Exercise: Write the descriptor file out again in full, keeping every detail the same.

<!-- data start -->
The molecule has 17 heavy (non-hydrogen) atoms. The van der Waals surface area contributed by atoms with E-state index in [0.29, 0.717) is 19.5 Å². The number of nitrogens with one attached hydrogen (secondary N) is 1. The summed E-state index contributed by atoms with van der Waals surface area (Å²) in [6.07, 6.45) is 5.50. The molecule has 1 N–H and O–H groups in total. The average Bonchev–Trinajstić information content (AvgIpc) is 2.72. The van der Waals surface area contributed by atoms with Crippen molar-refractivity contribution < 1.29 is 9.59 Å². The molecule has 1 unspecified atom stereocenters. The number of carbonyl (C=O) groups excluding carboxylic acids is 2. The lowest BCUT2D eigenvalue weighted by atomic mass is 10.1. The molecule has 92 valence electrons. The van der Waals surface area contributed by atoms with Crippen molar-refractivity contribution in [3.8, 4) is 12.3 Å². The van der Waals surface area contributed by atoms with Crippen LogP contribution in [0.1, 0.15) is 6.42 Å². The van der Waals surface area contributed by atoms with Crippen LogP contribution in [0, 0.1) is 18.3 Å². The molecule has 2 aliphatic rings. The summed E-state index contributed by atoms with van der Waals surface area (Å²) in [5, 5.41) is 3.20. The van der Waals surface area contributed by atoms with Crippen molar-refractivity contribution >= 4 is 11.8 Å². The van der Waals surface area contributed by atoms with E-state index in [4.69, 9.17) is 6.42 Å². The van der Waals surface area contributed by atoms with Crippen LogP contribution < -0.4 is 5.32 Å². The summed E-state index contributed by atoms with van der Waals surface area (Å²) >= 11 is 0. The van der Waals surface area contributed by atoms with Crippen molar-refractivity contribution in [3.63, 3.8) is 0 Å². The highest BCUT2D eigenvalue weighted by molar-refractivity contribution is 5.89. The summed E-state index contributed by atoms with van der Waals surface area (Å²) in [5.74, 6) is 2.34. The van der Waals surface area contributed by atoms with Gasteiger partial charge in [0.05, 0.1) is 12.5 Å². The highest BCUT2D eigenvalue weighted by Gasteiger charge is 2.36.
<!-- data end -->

The molecule has 17 heavy (non-hydrogen) atoms. The van der Waals surface area contributed by atoms with E-state index in [0.29, 0.717) is 19.5 Å². The number of nitrogens with one attached hydrogen (secondary N) is 1. The summed E-state index contributed by atoms with van der Waals surface area (Å²) in [6.07, 6.45) is 5.50. The molecule has 1 N–H and O–H groups in total. The average Bonchev–Trinajstić information content (AvgIpc) is 2.72. The van der Waals surface area contributed by atoms with Crippen molar-refractivity contribution < 1.29 is 9.59 Å². The molecule has 1 unspecified atom stereocenters. The number of carbonyl (C=O) groups excluding carboxylic acids is 2. The lowest BCUT2D eigenvalue weighted by atomic mass is 10.1. The molecule has 92 valence electrons. The van der Waals surface area contributed by atoms with Crippen molar-refractivity contribution in [3.8, 4) is 12.3 Å². The van der Waals surface area contributed by atoms with Crippen LogP contribution in [0.1, 0.15) is 6.42 Å². The van der Waals surface area contributed by atoms with Crippen LogP contribution in [0, 0.1) is 18.3 Å². The molecule has 2 aliphatic rings. The summed E-state index contributed by atoms with van der Waals surface area (Å²) in [5, 5.41) is 3.20. The van der Waals surface area contributed by atoms with Crippen molar-refractivity contribution >= 4 is 11.8 Å². The van der Waals surface area contributed by atoms with E-state index in [4.69, 9.17) is 6.42 Å². The van der Waals surface area contributed by atoms with Crippen LogP contribution < -0.4 is 5.32 Å². The summed E-state index contributed by atoms with van der Waals surface area (Å²) >= 11 is 0. The van der Waals surface area contributed by atoms with Crippen molar-refractivity contribution in [3.63, 3.8) is 0 Å². The highest BCUT2D eigenvalue weighted by molar-refractivity contribution is 5.89. The summed E-state index contributed by atoms with van der Waals surface area (Å²) in [5.74, 6) is 2.34. The van der Waals surface area contributed by atoms with Gasteiger partial charge in [0.05, 0.1) is 12.5 Å². The highest BCUT2D eigenvalue weighted by Gasteiger charge is 2.36.